José de Almada Negreiros  

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Train wreck at Montparnasse (October 22, 1895) by Studio Lévy and Sons.
Train wreck at Montparnasse (October 22, 1895) by Studio Lévy and Sons.

José Sobral de Almada Negreiros (São Tomé e Príncipe, São Tomé, Mé-Zóchi District, Trindade, Roça Saudade, April 7, 1893- Lisbon, Hospital de São Luís dos Franceses, June 15, 1970) was a Portuguese painter, poet and writer. He was born in the then colony of São Tomé e Príncipe, the son of a portuguese farmer António Lobo de Almada Negreiros and a quarter-black and three quarters-portuguese mother Elvira Freire Sobral.


In 1913 he made his first individual exhibition and along with Fernando Pessoa and Mário de Sá-Carneiro, and in 1915 publishes poems and texts in the artistic magazine Orpheu, that would introduce modern literature in Portugal. In the following years his artistic production will be wide and prolific; from easel paintings to murals, glass-windows, illustration, printmaking and scenography, from novels, playwrights to poems, essays and panfletary manifests, he became a key artist in Portuguese modern art, influenced by Cubism and, mainly, by Futurism. His role, during António de Oliveira Salazar's authoritarian regime is however ambiguous, assuming both as an "aligned" artist (doing public mural paintings or propaganda posters) and a provocative critic of Portuguese society of the time.

In 1934 he marries with painter Sarah Afonso (May 13, 1899December 14, 1983), after coming back from stays in Paris and Madrid, and continues his role of "artistic agitator" within Portuguese oppressed society of the time until his death. In that year they had their only son José Afonso de Almada Negreiros, who married Maria José de Sampaio e Melo de Vasconcelos, of the Counts (formerly Viscounts de Torres Novas), paternal granddaughter of Augusto de Vasconcelos.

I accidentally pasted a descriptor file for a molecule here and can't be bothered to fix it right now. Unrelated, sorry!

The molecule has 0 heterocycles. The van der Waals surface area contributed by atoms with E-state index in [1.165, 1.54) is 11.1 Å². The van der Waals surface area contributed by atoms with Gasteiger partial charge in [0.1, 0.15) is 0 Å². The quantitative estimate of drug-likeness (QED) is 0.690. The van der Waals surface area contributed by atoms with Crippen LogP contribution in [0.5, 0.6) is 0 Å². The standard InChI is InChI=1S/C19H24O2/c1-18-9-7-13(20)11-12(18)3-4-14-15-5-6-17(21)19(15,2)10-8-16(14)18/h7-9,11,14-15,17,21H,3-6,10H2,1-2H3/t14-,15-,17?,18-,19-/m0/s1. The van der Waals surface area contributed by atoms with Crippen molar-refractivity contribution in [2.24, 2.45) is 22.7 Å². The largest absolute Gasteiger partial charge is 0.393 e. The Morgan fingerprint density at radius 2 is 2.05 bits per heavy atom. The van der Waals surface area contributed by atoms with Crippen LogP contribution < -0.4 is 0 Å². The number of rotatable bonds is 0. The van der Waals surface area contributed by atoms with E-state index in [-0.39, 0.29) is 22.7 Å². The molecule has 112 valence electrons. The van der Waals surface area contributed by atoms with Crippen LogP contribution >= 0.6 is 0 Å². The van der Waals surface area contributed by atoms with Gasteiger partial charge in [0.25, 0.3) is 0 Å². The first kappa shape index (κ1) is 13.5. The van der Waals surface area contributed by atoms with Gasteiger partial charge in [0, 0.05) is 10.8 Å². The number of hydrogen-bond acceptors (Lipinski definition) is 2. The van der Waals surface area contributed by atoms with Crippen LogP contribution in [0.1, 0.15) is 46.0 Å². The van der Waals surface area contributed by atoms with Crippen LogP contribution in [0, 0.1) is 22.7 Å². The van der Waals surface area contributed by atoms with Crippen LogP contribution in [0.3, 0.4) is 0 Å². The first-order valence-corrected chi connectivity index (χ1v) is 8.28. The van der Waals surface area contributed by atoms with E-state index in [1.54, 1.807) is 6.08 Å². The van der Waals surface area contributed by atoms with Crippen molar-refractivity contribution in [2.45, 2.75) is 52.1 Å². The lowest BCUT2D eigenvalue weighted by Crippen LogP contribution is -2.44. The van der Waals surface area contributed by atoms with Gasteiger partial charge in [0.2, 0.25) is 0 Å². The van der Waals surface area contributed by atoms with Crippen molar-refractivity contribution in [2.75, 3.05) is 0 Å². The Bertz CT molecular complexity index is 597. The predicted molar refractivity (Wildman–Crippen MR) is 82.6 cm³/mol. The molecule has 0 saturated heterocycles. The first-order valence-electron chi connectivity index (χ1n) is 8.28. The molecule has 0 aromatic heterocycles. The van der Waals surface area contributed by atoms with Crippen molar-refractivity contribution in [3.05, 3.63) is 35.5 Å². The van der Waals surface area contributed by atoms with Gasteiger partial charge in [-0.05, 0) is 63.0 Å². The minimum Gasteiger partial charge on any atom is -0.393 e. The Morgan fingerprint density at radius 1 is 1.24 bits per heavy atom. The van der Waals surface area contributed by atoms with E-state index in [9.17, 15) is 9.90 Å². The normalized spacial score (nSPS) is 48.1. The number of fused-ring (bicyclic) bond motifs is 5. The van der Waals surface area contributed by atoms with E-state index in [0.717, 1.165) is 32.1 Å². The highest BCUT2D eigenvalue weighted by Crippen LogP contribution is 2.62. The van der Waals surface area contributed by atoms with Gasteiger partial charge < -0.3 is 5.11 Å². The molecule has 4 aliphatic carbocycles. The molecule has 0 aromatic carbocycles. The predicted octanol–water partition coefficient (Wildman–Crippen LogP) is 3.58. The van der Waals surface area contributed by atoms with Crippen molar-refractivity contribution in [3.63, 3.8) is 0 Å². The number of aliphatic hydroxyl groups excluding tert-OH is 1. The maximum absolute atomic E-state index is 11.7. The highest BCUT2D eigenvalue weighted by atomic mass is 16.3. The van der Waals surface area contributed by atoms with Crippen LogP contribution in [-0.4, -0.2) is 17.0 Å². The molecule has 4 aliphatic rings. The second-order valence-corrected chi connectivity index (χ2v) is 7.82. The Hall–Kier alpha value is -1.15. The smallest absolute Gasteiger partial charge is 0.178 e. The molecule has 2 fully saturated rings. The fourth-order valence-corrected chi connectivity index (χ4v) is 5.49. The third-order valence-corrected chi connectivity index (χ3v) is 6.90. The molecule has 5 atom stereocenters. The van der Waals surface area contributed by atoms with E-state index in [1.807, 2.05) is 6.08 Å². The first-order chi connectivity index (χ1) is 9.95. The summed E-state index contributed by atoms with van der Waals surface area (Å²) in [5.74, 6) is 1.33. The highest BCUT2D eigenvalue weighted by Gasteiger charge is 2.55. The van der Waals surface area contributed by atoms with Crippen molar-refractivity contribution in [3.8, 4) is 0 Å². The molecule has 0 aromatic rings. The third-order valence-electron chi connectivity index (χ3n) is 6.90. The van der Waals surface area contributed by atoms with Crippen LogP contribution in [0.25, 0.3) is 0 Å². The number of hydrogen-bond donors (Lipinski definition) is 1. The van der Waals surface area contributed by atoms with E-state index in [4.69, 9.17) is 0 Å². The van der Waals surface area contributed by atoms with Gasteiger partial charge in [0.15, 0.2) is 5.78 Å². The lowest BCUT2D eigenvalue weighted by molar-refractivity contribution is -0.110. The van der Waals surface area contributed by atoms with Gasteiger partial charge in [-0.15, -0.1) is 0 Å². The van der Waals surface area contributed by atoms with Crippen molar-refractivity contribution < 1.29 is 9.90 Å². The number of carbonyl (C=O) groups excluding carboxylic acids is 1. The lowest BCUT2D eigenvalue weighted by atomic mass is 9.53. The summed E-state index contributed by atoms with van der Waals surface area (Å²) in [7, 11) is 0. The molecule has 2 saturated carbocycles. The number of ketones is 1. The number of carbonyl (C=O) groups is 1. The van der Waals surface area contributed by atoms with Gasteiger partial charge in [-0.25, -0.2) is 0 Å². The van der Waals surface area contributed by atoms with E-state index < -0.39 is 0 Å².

He was also, even if sparely, an actor and a dancer although that shows his compreehension that all forms of art are intimately linked.

Painting and visual arts

Almada Negreiros always called himself a futurist artist, inspired by Filippo Tommaso Marinetti and other modern artists, however his style is wider, and its hardly defined into a category. Adding to this modern approach his works also reveals a decorative and arabesque richness and sometimes a geometrical abstraction. His public art is often political engaged as mural of "Gare Maritima de Alcantara" shows, however, many of his paintings and drawings show common people in daily affairs or attitudes usual in socialist art. His work as visual artist extends to tapestry, printmaking, theater and ballet scenography.

Novels and writings

An important part of his artistic production is literary. He wrote novels, poems, playwrights, essays and manifests that were, in his lifetime, published in books, magazines, newspapers or even low cost booklets and flyers. In his novels and playwrights there is a description of daily affair of people besides a sense of the absurd and non-sense that can be related (preceding them) with writers like Eugène Ionesco or Arthur Adamov. His literary work is highy evolved with his artistic view, often visual and "geometric" in his descriptions and backgrounds. His manifests were highly provocative, like "Manifesto Anti-Dantas", a humorous and aggressive text against Júlio Dantas, a major figure of arts and culture of Salazar's regime which stands as a banner against mediocrity and conformism. He also wrote essays on the theory of colours, the Portuguese antique painting, geometry and gave numerous conferences on cultural matters.

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